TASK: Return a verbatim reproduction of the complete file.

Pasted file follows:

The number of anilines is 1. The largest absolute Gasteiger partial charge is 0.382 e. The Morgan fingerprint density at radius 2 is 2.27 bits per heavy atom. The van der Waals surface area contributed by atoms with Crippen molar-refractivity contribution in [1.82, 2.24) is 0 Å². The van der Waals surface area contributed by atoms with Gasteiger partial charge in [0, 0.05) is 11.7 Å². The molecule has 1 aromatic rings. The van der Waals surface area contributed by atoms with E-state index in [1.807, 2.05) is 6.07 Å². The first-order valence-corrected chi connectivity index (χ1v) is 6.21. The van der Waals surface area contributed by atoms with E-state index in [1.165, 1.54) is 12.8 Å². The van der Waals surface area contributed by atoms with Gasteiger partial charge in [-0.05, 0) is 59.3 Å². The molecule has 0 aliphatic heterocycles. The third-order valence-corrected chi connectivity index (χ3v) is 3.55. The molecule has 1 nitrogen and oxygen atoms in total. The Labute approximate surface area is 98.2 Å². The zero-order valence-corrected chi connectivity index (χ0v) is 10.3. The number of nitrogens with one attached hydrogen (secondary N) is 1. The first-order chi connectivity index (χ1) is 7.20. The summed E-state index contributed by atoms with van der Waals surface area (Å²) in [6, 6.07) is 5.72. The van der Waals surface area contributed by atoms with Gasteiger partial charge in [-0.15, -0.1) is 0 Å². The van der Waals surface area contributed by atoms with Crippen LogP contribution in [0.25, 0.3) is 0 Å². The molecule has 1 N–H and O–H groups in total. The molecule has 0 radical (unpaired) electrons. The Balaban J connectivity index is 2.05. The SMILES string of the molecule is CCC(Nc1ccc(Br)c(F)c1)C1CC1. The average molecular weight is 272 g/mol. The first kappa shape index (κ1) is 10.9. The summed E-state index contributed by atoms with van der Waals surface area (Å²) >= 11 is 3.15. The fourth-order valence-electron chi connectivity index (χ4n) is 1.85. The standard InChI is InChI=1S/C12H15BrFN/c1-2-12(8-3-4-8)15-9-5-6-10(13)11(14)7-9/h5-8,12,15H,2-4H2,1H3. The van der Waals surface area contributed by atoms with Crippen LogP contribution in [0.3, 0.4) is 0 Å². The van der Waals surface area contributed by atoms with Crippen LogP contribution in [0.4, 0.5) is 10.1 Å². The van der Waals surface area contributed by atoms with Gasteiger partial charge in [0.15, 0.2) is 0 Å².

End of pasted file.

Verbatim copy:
The number of anilines is 1. The largest absolute Gasteiger partial charge is 0.382 e. The Morgan fingerprint density at radius 2 is 2.27 bits per heavy atom. The van der Waals surface area contributed by atoms with Crippen molar-refractivity contribution in [1.82, 2.24) is 0 Å². The van der Waals surface area contributed by atoms with Gasteiger partial charge in [0, 0.05) is 11.7 Å². The molecule has 1 aromatic rings. The van der Waals surface area contributed by atoms with E-state index in [1.807, 2.05) is 6.07 Å². The first-order valence-corrected chi connectivity index (χ1v) is 6.21. The van der Waals surface area contributed by atoms with E-state index in [1.165, 1.54) is 12.8 Å². The van der Waals surface area contributed by atoms with Gasteiger partial charge in [-0.05, 0) is 59.3 Å². The molecule has 0 aliphatic heterocycles. The third-order valence-corrected chi connectivity index (χ3v) is 3.55. The molecule has 1 nitrogen and oxygen atoms in total. The Labute approximate surface area is 98.2 Å². The zero-order valence-corrected chi connectivity index (χ0v) is 10.3. The number of nitrogens with one attached hydrogen (secondary N) is 1. The first-order chi connectivity index (χ1) is 7.20. The summed E-state index contributed by atoms with van der Waals surface area (Å²) in [6, 6.07) is 5.72. The van der Waals surface area contributed by atoms with Gasteiger partial charge in [-0.15, -0.1) is 0 Å². The van der Waals surface area contributed by atoms with Crippen LogP contribution in [0.25, 0.3) is 0 Å². The molecule has 1 N–H and O–H groups in total. The molecule has 0 radical (unpaired) electrons. The Balaban J connectivity index is 2.05. The SMILES string of the molecule is CCC(Nc1ccc(Br)c(F)c1)C1CC1. The average molecular weight is 272 g/mol. The first kappa shape index (κ1) is 10.9. The summed E-state index contributed by atoms with van der Waals surface area (Å²) >= 11 is 3.15. The fourth-order valence-electron chi connectivity index (χ4n) is 1.85. The standard InChI is InChI=1S/C12H15BrFN/c1-2-12(8-3-4-8)15-9-5-6-10(13)11(14)7-9/h5-8,12,15H,2-4H2,1H3. The van der Waals surface area contributed by atoms with Crippen LogP contribution in [0.3, 0.4) is 0 Å². The van der Waals surface area contributed by atoms with Crippen LogP contribution in [0.4, 0.5) is 10.1 Å². The van der Waals surface area contributed by atoms with Gasteiger partial charge in [0.15, 0.2) is 0 Å².